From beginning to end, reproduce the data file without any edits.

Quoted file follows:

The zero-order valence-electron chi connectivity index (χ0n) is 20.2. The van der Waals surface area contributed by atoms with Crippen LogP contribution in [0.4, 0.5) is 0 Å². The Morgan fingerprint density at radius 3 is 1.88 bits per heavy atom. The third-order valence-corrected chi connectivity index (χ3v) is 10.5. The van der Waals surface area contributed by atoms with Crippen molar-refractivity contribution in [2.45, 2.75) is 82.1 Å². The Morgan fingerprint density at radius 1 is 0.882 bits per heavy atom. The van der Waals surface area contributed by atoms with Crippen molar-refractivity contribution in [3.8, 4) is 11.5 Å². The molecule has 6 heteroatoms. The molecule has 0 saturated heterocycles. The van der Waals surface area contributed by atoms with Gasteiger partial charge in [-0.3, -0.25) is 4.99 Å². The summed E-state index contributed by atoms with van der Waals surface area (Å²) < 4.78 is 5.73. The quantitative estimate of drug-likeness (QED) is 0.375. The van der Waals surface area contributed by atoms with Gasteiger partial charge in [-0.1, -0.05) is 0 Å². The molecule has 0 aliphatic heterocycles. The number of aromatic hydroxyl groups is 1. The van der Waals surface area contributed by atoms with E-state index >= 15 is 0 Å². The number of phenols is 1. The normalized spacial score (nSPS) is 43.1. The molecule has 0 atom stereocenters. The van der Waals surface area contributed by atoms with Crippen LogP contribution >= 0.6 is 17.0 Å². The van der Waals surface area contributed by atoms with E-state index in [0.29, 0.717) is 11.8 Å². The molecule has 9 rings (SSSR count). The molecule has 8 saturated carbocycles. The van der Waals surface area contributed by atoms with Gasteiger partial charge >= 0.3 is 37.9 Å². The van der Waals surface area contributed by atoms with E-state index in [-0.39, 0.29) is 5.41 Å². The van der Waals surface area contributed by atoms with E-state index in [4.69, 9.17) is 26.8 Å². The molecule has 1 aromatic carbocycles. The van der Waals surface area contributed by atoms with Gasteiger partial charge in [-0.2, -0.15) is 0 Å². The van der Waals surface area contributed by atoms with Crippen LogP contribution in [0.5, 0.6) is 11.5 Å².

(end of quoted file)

The zero-order valence-electron chi connectivity index (χ0n) is 20.2. The van der Waals surface area contributed by atoms with Crippen LogP contribution in [0.4, 0.5) is 0 Å². The Morgan fingerprint density at radius 3 is 1.88 bits per heavy atom. The third-order valence-corrected chi connectivity index (χ3v) is 10.5. The van der Waals surface area contributed by atoms with Crippen molar-refractivity contribution in [2.45, 2.75) is 82.1 Å². The Morgan fingerprint density at radius 1 is 0.882 bits per heavy atom. The van der Waals surface area contributed by atoms with Crippen molar-refractivity contribution in [3.8, 4) is 11.5 Å². The molecule has 6 heteroatoms. The molecule has 0 saturated heterocycles. The van der Waals surface area contributed by atoms with Gasteiger partial charge in [-0.3, -0.25) is 4.99 Å². The summed E-state index contributed by atoms with van der Waals surface area (Å²) < 4.78 is 5.73. The quantitative estimate of drug-likeness (QED) is 0.375. The van der Waals surface area contributed by atoms with Gasteiger partial charge in [-0.1, -0.05) is 0 Å². The molecule has 0 aliphatic heterocycles. The number of aromatic hydroxyl groups is 1. The van der Waals surface area contributed by atoms with E-state index >= 15 is 0 Å². The number of phenols is 1. The normalized spacial score (nSPS) is 43.1. The molecule has 0 atom stereocenters. The van der Waals surface area contributed by atoms with Crippen LogP contribution >= 0.6 is 17.0 Å². The van der Waals surface area contributed by atoms with E-state index in [0.29, 0.717) is 11.8 Å². The molecule has 9 rings (SSSR count). The molecule has 8 saturated carbocycles. The van der Waals surface area contributed by atoms with Gasteiger partial charge >= 0.3 is 37.9 Å². The van der Waals surface area contributed by atoms with E-state index in [-0.39, 0.29) is 5.41 Å². The van der Waals surface area contributed by atoms with E-state index in [4.69, 9.17) is 26.8 Å². The molecule has 1 aromatic carbocycles. The van der Waals surface area contributed by atoms with Gasteiger partial charge in [-0.2, -0.15) is 0 Å². The van der Waals surface area contributed by atoms with Crippen LogP contribution in [0.5, 0.6) is 11.5 Å².